### Learning Outcomes

Upon graduation from Dickinson, Physics majors will be able to:

- design and perform scientific experiments in physics and evaluate the data in graphical form;
- describe significant concepts and theories in the fundamental areas of physics (mechanics, thermodynamics, electromagnetism, relativity, and quantum mechanics);
- analyze, interpret, and communicate results from advanced physics topics in written form.

### Major

A physics major consists of a minimum of 11 courses, usually five core courses, at least four electives, and two courses of research during the senior year. Students should be aware that most physics courses have mathematics corequisites and/or prerequisites, as listed in the course description. Courses above the 200-level typically require a facility with multivariate calculus (normally requiring completion of two courses in mathematics). Each student majoring in physics is expected to acquire a basic knowledge of classical and modern physics by taking a core sequence consisting of two semesters of workshop physics (131, 132 or 141, 142) followed by 211, 212 and 282. Students will then select at least four elective courses tailored to their preparation, interests, and goals. At least two of these must be at the 300-level or above. All physics majors not enrolled in a 3-2 engineering program must complete the Advanced Laboratory Capstone sequence 491, 492 *OR *two semesters of Independent Research (PHYS 550) with senior status and permission of the instructor. The introductory courses intended primarily for non-science majors, Life in the Universe (ASTR 105), Mysteries of the Solar System (ASTR 109), and Stars, Galaxies, and Beyond! (ASTR 110) may not be applied towards a physics major.

**Physics-Engineering Track**

13 courses

PHYS 131, 132, 211, 212, 213, 282, 311, 312, 331 OR 314, 491 and 492

COMP 130

CHEM 131 OR 141

### Minor

**Minor in Physics**

A physics minor is expected to acquire a basic knowledge of classical and modern physics by taking six of the department's course offerings, including a two semester workshop physics sequence (131, 132 or 141, 142) and 212. The remaining three courses required for the minor must be at or above the 200-level. A student may not apply courses used to fulfill the requirements of a minor in physics to fulfill the requirements of a minor in astronomy.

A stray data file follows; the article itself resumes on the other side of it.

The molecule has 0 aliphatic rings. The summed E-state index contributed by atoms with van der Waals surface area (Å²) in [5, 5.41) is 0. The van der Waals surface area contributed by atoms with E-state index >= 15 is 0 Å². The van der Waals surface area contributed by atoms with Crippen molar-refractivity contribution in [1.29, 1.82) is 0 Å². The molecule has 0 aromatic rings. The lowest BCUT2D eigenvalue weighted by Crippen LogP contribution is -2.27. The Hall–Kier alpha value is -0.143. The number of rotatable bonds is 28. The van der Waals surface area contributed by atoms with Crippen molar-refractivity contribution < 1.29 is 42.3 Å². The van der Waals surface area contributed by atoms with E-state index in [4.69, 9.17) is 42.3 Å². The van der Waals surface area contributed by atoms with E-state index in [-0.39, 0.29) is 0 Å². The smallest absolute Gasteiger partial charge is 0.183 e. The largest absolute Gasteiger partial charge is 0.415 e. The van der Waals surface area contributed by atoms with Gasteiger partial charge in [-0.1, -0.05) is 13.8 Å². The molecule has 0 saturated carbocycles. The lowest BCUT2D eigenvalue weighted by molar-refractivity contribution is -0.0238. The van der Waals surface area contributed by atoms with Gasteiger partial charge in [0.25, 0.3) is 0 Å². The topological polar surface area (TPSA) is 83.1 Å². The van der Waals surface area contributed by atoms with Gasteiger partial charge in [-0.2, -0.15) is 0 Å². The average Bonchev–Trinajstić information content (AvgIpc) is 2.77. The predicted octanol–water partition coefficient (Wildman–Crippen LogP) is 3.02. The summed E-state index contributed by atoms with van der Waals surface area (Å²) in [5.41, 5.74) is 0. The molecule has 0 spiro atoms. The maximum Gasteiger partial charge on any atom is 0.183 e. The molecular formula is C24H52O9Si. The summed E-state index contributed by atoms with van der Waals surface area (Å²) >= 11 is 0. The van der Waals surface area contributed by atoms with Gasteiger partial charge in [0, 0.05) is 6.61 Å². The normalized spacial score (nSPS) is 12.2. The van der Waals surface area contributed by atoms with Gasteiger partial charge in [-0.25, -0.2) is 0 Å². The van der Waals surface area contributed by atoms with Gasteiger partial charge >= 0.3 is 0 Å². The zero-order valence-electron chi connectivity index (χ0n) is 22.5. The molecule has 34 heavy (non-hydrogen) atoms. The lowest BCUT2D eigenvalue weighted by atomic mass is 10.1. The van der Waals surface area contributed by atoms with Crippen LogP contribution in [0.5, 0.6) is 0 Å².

**Minor in Astronomy**

Options are available for students who wish to add an astronomical perspective to a major in any field. The minor consists of the following: ASTR 109, PHYS 131, PHYS 132, ASTR/PHYS 208, PHYS 212, and ASTR/PHYS 306 *OR* one other astronomy-related course offered in the Physics and Astronomy Department, which may include an independent study, independent research, or internship credit offered by the Department of Physics and Astronomy. One of these courses/experiences may, upon prior approval by the Department, be offered by another department or be an external experience such as a summer Research Experience for Undergraduates. No more than three of these courses or experiences may count toward both the physics major and the astronomy minor. *Note that there are mathematics prerequisites for PHYS 131, 132 and 212.*

### Suggested curricular flow through the major

**Physics Major**

The Physics major is designed to allow students to start in either the first year or the sophomore year.

The following are suggested courses for a student starting the first year:

*First Year*

PHYS 131/132

MATH 151/170 or 170/171

*Sophomore Year*

PHYS 211, 212, 282

MATH 270 or 171/270

*Junior Year*

Four 300-level or above Physics courses, including 311, 331 or 431 (depending on course offerings)

PHYS 392 (half-credit junior seminar)

*Senior Year*

PHYS 491, 492 OR two semesters of Independent Research 550 (usually with a common theme); 312, 331 or 431